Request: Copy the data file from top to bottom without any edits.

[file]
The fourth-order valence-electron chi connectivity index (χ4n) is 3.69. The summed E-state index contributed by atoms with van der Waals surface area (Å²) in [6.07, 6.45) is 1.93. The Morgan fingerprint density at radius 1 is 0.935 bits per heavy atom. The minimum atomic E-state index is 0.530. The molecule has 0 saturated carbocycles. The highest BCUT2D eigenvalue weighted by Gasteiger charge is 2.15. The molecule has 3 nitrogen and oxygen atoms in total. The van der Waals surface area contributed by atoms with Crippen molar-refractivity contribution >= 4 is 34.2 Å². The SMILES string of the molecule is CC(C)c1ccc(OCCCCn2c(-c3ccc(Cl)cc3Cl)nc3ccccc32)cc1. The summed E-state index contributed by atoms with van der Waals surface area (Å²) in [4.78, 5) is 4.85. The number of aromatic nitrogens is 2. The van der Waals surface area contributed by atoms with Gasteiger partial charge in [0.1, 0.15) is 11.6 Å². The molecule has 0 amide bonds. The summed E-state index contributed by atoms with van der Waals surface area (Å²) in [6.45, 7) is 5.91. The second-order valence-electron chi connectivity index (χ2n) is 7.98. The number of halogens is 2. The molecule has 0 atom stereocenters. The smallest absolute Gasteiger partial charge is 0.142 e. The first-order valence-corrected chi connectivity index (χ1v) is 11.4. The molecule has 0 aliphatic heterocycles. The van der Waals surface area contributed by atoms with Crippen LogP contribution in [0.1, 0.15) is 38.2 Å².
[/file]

The fourth-order valence-electron chi connectivity index (χ4n) is 3.69. The summed E-state index contributed by atoms with van der Waals surface area (Å²) in [6.07, 6.45) is 1.93. The Morgan fingerprint density at radius 1 is 0.935 bits per heavy atom. The minimum atomic E-state index is 0.530. The molecule has 0 saturated carbocycles. The highest BCUT2D eigenvalue weighted by Gasteiger charge is 2.15. The molecule has 3 nitrogen and oxygen atoms in total. The van der Waals surface area contributed by atoms with Crippen molar-refractivity contribution >= 4 is 34.2 Å². The SMILES string of the molecule is CC(C)c1ccc(OCCCCn2c(-c3ccc(Cl)cc3Cl)nc3ccccc32)cc1. The summed E-state index contributed by atoms with van der Waals surface area (Å²) in [4.78, 5) is 4.85. The number of aromatic nitrogens is 2. The van der Waals surface area contributed by atoms with Gasteiger partial charge in [0.1, 0.15) is 11.6 Å². The molecule has 0 amide bonds. The summed E-state index contributed by atoms with van der Waals surface area (Å²) in [6.45, 7) is 5.91. The second-order valence-electron chi connectivity index (χ2n) is 7.98. The number of halogens is 2. The molecule has 0 atom stereocenters. The smallest absolute Gasteiger partial charge is 0.142 e. The first-order valence-corrected chi connectivity index (χ1v) is 11.4. The molecule has 0 aliphatic heterocycles. The van der Waals surface area contributed by atoms with Crippen LogP contribution in [0.1, 0.15) is 38.2 Å².